‘I’m waiting to be killed or imprisoned’

The story of Victor Pivovarov, a Russian archbishop who is not afraid to criticise the war in Ukraine

On 24 March 2023, Archbishop Victor Pivovarov got a fine of 40,000 rubles (€450). A Krasnodar court considered that one of the priest’s sermons “discredited” the Russian army.

Why is the priest not afraid to openly criticise Russian aggression in Ukraine? A report by Novaya-Europe from Slavyansk-on-Kuban.

Archbishop Victor

“She heard my sermon at the service and couldn’t even finish listening. The satanic spirit blew her away. She ran off saying, ‘Your sermon is political! And you're in big trouble!’” says Archbishop Victor Pivovarov.

He was born in 1937 in the Altai region. His father died in the first year of the war, and his mother raised four children alone.

“The thing is, I’ve hated Bolshevism since I was a child. I saw how the Chekists, the Bolsheviks, abused my mother. Our father was killed at the front, there were four of us children, and she was ill. They tortured her. And I made a vow, you could say, to take revenge on Bolshevism for that,”

says Archbishop Victor.

After the war, he graduated from a seven-grade school and entered a technical college. In 1951, a “catacomb man” came to live with the family as a lodger, which changed Pivovarov’s life forever.

Catacomb people in the USSR were members of the church who did not recognise Soviet authority and conducted illegal services. In 1963, Victor Pivovarov entered the Moscow Theological Academy but was later expelled from his final year because of his opposition activities.

Before the collapse of the Soviet Union, he preached illegally and repaired churches and icons. After that, he was ordained to the rank of priest in the Russian Orthodox Church Abroad and, in 2006, became Archbishop of the Russian Orthodox Church.


Archbishop Victor. Screenshot

St. Pokrovsko-Tikhonovsky Church

Slavyansk-on-Kuban is an hour and a half drive from Krasnodar. This is where Victor serves: at the Church of the Holy Protection of the Intercession.

“Archbishop Victor is an old-school man; there are hardly any of those now.”

“Theologian. Merciful. The true shepherd...”

“There are no fixed prices for prayers or candles. It’s a matter of conscience. Donate or not, no one will say a word against you.”

So say the parishioners. There are about a hundred regular visitors to the temple.

The parishioner who caused the scandal and reported it to the police was not seen here before or after. According to the assistant to the archbishop, Victor had already drawn the authorities’ attention before due to his statements about the annexation of Crimea and service abroad.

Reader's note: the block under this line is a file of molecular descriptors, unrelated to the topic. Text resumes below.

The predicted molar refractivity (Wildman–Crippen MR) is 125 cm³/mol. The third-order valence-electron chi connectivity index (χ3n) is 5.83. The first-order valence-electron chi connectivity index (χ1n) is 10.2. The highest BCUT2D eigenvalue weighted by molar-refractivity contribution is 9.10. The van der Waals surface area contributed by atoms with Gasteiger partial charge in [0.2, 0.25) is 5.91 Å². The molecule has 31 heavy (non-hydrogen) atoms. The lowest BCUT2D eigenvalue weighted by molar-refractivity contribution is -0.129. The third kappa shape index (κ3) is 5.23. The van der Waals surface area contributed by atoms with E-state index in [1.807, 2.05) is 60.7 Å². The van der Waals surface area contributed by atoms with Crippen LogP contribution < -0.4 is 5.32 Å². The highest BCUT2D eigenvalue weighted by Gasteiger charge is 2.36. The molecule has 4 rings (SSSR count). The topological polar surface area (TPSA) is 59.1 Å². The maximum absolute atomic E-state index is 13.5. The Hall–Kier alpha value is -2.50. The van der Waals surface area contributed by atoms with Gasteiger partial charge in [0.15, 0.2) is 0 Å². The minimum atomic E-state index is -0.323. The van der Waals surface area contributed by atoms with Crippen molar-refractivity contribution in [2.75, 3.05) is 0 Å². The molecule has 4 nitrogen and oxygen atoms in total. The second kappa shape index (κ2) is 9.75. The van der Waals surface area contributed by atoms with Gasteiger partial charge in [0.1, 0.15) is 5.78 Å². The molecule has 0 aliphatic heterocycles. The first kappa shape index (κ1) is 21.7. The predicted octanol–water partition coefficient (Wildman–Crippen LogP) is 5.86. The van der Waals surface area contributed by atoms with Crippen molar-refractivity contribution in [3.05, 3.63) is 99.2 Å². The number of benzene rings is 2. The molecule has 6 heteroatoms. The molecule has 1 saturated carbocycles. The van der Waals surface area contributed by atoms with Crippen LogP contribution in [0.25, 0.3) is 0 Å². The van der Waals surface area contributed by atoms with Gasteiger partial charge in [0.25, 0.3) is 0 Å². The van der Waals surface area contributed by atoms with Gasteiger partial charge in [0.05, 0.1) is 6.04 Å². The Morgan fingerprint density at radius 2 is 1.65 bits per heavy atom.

“Archbishop Victor devoted his entire life to fighting for the right cause. People have some sort of delusion that you need to pray, and then God will save you. God will not save you if you do not work, have no love, or simply watch evil being done... if you do not denounce it, do not fight, then you are not a Christian,” says the Archbishop’s assistant, Hieromonk Jonah.

Hieromonk Jonah, Archbishop’s assistant. Screenshot

Hieromonk Jonah, Archbishop’s assistant. Screenshot

The war

“A police officer came to our church to draw up a report on her denunciation. There was a fine of 40,000 rubles for speaking out against Putin’s actions, which he is now producing in Ukraine,” says Hieromonk Jonah.

The parishioners collected the money for the fine. According to Father Victor, some police officers and administration staff are silently in solidarity with him and attend his service but do not openly support him.

“If foreign tanks are there under our windows, it means we are at war with an enemy, an interventionist. But if our tanks are in a neighbouring country, and our soldiers are savagely torturing the people, waging an invasive war, then they are damned. Such a war is cursed both by God and man,” says Archbishop Victor.

St. Pokrovsko-Tikhonovsky Church. Screenshot

St. Pokrovsko-Tikhonovsky Church. Screenshot

The archbishop has spent years interpreting the Apocalypse. According to him, nuclear war is coming, and he is not afraid of the consequences of his statements.

“That’s what I’m waiting for, to be killed or put in jail. Then the world will know and wonder who he was, why he knew in advance,” says the priest.

Hieromonk Jonah answers the question about possible reprisals with more restraint:

“Repression is something we fear, of course. But to the extent that we must, we speak to the congregation because we fear reprisals from Jesus Christ most of all, whom we serve. We have committed our lives to him. Otherwise, we will become disconnected from God. We must do what we do.”

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